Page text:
4 Things Every Dog Parent Needs To Know About Dog Food

dog with food bowlAs a dog parent, you would do anything to ensure that your furry friend is happy and healthy. So why is it that so many people feed their pet big brand kibble? The main reason is that they don’t know any better. Young adults with their first dog will likely buy the brand their parents fed their childhood dog and first time dog owners probably stick to the kibble recommendation that the shelter volunteer gave them. Stumbling across this page shows that you care about your pup, so do yourself and your dog a favor and learn about the five things every dog parent needs to know about dog food:

Is your current brand under investigation?

Did you know that In July 2018, the Food and Drug Administration (FDA) opened an investigation into a potential link between grain-free dog foods and a form of heart failure in dogs called dilated cardiomyopathy (or DCM). In June 2019, the FDA issued an update sharing what they’ve learned so far and named 16 grain-free brands that make affected foods. Researchers still don’t know the exact cause, but the current thinking is that legumes and potatoes, which grain-free foods use to replace grains, are somehow blocking the absorption of essential nutrients. The investigation of the potential link is ongoing. 

Because of the FDA’s ongoing investigation, it’s recommended that dog owners switch to a food that does not include peas, lentils, potatoes or other legumes that are listed among the first 5 to 10 ingredients. There are no special nutritional benefits to these ingredients, and since they’re now thought to be the most likely cause of the DCM issue, it’s better to be safe than sorry. Other common legumes to look out for are chickpeas, soy, and beans.

How is your dog’s food made?

Some traditional kibbles undergo a process called hot extrusion. This means that the food is processed under extreme heat and pressure that can decrease the natural vitamins and minerals found in the ingredients. This isn’t ideal as many companies will then include synthetic additives like Lactic acid, Potassium chloride, L-lysine, Choline chloride, Niacin supplement, Thiamine mononitrate, Calcium pantothenate, Pyridoxine hydrochloride, Riboflavin supplement, Folic acid, Taurine, etc. Some brands will add sketchy ingredients like brewers rice, chicken liver flavor, dried beet pulp, natural flavors, corn meal, chicken by-product meal, brewers dried yeast, etc. Lastly, so many brands of dog food are only held to feed grade standards which means that it is not suitable for consumption by people and is only legally allowed to be fed to animals.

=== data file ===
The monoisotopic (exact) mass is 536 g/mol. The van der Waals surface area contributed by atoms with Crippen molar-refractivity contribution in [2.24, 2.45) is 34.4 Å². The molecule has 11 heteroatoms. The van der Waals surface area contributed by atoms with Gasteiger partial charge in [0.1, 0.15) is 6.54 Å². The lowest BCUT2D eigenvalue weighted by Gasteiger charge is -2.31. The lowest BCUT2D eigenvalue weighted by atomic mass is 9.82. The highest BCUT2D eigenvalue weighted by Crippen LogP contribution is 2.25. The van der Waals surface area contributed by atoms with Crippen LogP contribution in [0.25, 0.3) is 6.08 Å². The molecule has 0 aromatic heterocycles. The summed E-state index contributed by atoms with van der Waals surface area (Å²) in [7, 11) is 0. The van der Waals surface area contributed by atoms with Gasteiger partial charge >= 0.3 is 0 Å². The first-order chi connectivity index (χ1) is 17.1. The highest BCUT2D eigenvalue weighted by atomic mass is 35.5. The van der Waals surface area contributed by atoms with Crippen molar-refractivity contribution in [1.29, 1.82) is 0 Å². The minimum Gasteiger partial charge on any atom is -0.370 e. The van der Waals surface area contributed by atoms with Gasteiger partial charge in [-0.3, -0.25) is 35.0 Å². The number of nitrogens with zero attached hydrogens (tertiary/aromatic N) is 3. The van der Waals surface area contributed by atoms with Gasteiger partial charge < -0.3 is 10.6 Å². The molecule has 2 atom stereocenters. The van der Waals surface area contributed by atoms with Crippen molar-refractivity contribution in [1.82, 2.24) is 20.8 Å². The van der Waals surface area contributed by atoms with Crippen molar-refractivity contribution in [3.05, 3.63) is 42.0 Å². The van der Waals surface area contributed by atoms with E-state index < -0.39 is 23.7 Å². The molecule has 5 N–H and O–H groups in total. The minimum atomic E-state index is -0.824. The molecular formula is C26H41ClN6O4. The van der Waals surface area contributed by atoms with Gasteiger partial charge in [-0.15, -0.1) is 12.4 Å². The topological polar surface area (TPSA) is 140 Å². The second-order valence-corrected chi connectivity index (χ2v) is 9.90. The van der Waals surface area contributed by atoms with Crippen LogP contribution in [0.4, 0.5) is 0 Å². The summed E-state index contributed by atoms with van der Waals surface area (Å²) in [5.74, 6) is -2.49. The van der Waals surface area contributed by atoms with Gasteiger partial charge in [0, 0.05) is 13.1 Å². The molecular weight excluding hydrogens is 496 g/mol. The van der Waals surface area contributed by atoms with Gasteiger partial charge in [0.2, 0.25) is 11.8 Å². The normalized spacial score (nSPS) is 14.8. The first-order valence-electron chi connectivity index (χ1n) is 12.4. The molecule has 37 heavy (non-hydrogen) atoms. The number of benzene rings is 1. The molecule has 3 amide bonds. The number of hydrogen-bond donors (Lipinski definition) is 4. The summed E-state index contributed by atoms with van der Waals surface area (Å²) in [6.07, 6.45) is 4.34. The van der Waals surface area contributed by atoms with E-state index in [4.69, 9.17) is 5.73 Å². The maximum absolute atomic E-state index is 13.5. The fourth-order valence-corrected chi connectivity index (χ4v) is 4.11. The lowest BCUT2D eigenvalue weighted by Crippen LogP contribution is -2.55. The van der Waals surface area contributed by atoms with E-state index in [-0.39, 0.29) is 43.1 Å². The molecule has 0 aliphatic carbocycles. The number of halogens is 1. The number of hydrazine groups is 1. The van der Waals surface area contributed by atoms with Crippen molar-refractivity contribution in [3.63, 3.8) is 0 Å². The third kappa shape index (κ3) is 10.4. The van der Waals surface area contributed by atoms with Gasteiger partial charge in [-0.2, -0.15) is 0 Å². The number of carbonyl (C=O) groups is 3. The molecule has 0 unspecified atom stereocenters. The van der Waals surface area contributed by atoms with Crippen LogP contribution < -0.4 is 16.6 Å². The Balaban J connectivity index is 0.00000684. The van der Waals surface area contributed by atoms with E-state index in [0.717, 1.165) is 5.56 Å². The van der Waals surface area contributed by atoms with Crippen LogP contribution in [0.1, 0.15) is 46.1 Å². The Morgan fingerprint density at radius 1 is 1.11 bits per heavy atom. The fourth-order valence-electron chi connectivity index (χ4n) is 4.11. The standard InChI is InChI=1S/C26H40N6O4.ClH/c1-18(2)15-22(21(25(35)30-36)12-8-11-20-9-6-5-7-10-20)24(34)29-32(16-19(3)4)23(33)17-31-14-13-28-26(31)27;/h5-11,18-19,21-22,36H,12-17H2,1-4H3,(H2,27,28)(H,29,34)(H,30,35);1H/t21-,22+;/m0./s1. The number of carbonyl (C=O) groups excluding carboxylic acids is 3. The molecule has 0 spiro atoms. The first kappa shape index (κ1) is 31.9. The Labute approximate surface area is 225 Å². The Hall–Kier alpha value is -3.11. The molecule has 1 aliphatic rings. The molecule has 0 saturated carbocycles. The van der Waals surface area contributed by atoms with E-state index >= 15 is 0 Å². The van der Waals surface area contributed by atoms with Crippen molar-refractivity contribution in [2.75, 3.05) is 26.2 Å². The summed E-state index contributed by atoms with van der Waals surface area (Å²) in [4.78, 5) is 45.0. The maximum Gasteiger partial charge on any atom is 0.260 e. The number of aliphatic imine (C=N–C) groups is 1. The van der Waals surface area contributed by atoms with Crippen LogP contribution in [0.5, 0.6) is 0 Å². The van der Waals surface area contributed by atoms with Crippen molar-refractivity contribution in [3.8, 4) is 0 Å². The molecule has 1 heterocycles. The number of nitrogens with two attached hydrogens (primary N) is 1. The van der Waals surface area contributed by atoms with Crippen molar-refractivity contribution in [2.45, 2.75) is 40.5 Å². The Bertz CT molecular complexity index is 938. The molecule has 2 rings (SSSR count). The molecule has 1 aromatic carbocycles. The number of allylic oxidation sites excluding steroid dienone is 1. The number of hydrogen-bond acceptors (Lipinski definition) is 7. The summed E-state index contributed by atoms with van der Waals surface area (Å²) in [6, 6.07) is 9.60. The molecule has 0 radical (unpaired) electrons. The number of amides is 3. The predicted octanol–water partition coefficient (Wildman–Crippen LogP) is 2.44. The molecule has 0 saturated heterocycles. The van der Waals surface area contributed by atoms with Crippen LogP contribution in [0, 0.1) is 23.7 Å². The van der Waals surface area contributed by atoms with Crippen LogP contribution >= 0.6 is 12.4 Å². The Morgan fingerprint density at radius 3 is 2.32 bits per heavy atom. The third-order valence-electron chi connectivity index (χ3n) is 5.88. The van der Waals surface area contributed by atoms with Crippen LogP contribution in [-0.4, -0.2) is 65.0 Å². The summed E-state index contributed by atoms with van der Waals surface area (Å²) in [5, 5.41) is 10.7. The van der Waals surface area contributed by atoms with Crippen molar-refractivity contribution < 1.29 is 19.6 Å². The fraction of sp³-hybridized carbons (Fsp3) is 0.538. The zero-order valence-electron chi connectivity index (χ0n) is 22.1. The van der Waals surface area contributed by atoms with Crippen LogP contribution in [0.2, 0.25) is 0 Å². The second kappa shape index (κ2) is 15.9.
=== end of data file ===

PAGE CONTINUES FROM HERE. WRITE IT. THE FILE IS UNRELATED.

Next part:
If that last paragraph made you think twice about what you’re feeding your furry friend, here are some green flags when researching the premium dog food you want to purchase. Look for a brand that cares deeply about what is in their food and how it can transform the lives of dogs. This is a great way to verify whether the food you’re considering is quality or not. Next, a dog food made with human grade ingredients means that your dog is getting nothing but the best. Because they’re family, they should eat the same way you and your other loved ones do. Avoid foods processed by hot extrusion and opt for a brand that uses an air drying method to make their dry dog food. This might make the food a little smellier, but it will also ensure wonderful nutrition for your pup. Lastly, make sure the food is all natural and free from any sketchy ingredients.

Don’t be afraid of grains

Grain-free was always, at best, a silly marketing fad; now it appears to be even worse. In fact, only one percent of all dogs have a known grain allergy. Some brands have added a small amount of millet, a gluten-free grain, to their ingredient lists to take a stand against the grain-free trend. Dogs have special enzymes in their stomachs specially designed to digest grain. Wolves, interestingly, do not have these enzymes. Scientists think dogs evolved in this way because they’ve lived alongside grain-eating humans for thousands of years. To reiterate, unless your dog is part of the 1% with a grain allergy, you don’t need to be buying grain-free dog food.

Read about serving sizes

Most veterinarians recommend that adult dogs eat twice a day. Some people feed their dogs once a day, but this feeding schedule can lead to dogs getting hungry and can be prone to bilious vomiting (vomiting caused by an empty stomach). Keep in mind that puppies need to eat more frequently and should be fed four times per day at first, and can slowly be weaned down to twice daily feedings by about six months of age. Make sure that you’re always reading suggested serving sizes to prevent over or under feeding your dog. If your pup is getting too much food they could be prone to certain health ailments and if they’re underfed they could be missing out on key nutrients to keep them healthy.